The fish on the reef were more plentiful on this side, but the best was over on Redskin Island a couple of miles away. Here were the bright orange clownfish jealously guarding their anemones, the purple and green parrot fish biting chunks off the coral, and a grisly stone fish who looks just like a piece of the reef until you notice his eyes. But the best thing about the place is that there was nobody there except a couple of hippies sitting in the trees. How they got there is a bit of a mystery since ours was the only boat. Still, we hauled anchor and left them to it. Come to think of it, they are probably still sitting there now.
By now this side of the island was in the shade so we curtailed our desert island adventure and headed home. The following morning I woke up with a stiff onshore breeze, strong enough at breakfast to blow the cornflakes off your spoon before you could get them into your mouth. I tried some jam on toast instead but it was bright pink and tasted like a child’s lollipop. After a morning by the pool, anchoring our possessions lest they disappear into the bay, we headed off to the aquarium at the Fisheries Museum en route to the beach at Chiriya Tapu (Bird Island).
At least that’s what we thought we were doing. The local Arthur Daley-cum-Dennis Waterman, who we think was called Mr Magoo, so far had handled all our arrangements. His track record to date had been exemplary – taxis on time, boats on demand, pack lunches, beach towels, the lot. As we got in I said aquarium, he nodded and then said something to the driver, who promptly took us to the beach. We worked out what was going on and asked if we could go on the way back. He stared vacantly through pink rheumy eyes, which suggested he might have overshot on the hallucinogenic betel nut.
In fact, that made perfect sense in relation to his driving which was a classic no-holds-barred Indian approach: take all blind corners on the outside, keep the horn blaring at all times, disregard any variations in the road surface, and skirt any water buffalo by a maximum clearance level of three millimetres. Chiriya Tapu was beautiful and completely deserted apart from the standard lone hippy slouched under a palm tree and two dogs, one with only three legs. They came and kipped in the shade next to us, happy for the company. The hippy stayed where he was.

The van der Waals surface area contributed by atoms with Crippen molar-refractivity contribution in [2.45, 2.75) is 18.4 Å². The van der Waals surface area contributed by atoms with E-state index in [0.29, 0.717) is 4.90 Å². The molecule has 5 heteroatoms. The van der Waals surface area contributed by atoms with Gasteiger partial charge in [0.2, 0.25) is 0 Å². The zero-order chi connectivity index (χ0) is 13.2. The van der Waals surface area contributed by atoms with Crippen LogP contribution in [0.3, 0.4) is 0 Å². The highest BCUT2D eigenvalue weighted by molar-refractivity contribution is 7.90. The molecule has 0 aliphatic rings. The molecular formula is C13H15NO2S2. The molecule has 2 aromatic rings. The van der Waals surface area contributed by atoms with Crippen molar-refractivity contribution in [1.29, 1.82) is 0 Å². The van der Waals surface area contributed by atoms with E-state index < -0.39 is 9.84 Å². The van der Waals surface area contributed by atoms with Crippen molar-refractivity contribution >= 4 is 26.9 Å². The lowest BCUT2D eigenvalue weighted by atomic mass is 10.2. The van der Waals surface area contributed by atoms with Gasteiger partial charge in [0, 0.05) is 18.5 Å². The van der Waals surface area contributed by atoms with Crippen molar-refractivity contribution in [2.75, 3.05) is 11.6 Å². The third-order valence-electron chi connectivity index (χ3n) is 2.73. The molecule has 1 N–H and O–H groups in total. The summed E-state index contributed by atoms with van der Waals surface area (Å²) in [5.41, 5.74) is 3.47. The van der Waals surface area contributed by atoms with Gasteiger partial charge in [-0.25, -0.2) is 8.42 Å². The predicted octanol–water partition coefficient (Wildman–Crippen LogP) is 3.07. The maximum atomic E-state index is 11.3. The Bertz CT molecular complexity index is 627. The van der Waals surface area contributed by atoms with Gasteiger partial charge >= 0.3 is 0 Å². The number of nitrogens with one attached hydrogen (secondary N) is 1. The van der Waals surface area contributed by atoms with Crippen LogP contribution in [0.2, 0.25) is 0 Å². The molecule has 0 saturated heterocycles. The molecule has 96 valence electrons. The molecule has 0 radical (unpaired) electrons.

We were stationed by an idyllic mangrove lagoon just on the border of the beach and all was peaceful until a minibus full of Indians disembarked and stampeded into the sea, fully clothed and brandishing cameras in the normal way. We did indeed visit the Fisheries Museum Aquarium on the way back, whose prime attractions were a dead Giant Robber Crab (a couple of feet square, it can break into coconuts with ease and haul 30 kg of weight in its claws), a few trigger fish and a rather revolting live act of cannibalism in which a poor tiger fish was being eaten alive by his supposed mates in his tank. I should probably have dived in myself because when I took a shower shortly afterwards I found that I had misjudged the sun somewhat and looked not unlike a radioactive tandoori prawn. Sitting in a brisk offshore breeze for a few hours did a little to cool me down, but I still had to sleep with the fan on full blast. This was the end of the relaxing beach part of the trip: in the morning we would fly to Kolkata for a one-day stopover before returning to London, the final leg of a trip that had covered nearly 20,000 miles, and more than 20 places.